John Alan Turner

Speaker, Author, Mentor, Coach, Facilitator

Dr. King's Legacy

"I have a dream today. I have a dream that one day every valley shall be exalted, every hill and mountain shall be made low, the rough places will be made plain, and the crooked places will be made straight, and the glory of the Lord shall be revealed, and all flesh shall see it together. This is our hope. This is the faith with which I return to the South. With this faith we will be able to hew out of the mountain of despair a stone of hope."

-- Martin Luther King, Jr.

There is power in a dream, especially when that dream is in sync with God's dream. God longs for justice and redemption, and tells us that one day all the things that are wrong about our world will be set right. Dr. King's dream was powerful enough to lead people to sit in, stand up, march on, take notice and suffer abuse for the sake of preventing further abuse. He inspired leaders, recruited followers and demanded legislative reform. This preacher man on a plumber's salary moved people, black and white, because he could envision what was true, good and beautiful, and he refused to give up. He said that justice would one day roll down like waters, and righteousness like a mighty stream. By his absolute refusal to be silenced, he forced America to deal with the error, the evil and the ugliness of racism.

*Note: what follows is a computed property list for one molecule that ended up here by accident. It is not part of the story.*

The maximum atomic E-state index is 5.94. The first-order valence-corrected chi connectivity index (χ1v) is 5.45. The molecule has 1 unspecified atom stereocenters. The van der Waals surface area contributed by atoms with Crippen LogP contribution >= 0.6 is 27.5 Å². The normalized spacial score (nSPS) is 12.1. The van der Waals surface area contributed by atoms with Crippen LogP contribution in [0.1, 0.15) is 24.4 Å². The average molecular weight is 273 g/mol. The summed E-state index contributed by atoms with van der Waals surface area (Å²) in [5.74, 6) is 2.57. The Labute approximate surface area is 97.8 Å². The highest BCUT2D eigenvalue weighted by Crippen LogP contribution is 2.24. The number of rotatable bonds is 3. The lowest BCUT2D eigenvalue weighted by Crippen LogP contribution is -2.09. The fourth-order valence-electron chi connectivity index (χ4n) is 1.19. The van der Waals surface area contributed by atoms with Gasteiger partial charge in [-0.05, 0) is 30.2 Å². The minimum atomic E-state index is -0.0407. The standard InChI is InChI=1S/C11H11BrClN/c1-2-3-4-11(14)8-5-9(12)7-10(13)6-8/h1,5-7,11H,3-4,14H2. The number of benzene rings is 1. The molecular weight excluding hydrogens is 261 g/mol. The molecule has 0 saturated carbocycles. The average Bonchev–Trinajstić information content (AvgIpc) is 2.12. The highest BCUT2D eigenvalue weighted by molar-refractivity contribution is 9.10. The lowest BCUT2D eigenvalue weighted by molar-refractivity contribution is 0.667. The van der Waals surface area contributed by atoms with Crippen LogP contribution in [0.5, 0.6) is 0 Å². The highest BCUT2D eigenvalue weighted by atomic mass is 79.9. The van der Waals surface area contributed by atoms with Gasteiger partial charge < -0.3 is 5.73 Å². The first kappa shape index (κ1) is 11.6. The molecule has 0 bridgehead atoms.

Martin Luther King, Jr. was a hope-filled and inspirational leader. He was also a dad. While he was in Washington, proclaiming his dream that his children would "one day live in a nation where they [would] not be judged by the color of their skin but by the content of their character," his wife Coretta was caring for his four children, the youngest of whom turned five months old that day.

King left a legacy of hope...for our nation and for his own family.

What kind of legacy would you like to leave for your family? What are you willing to do to ensure that legacy?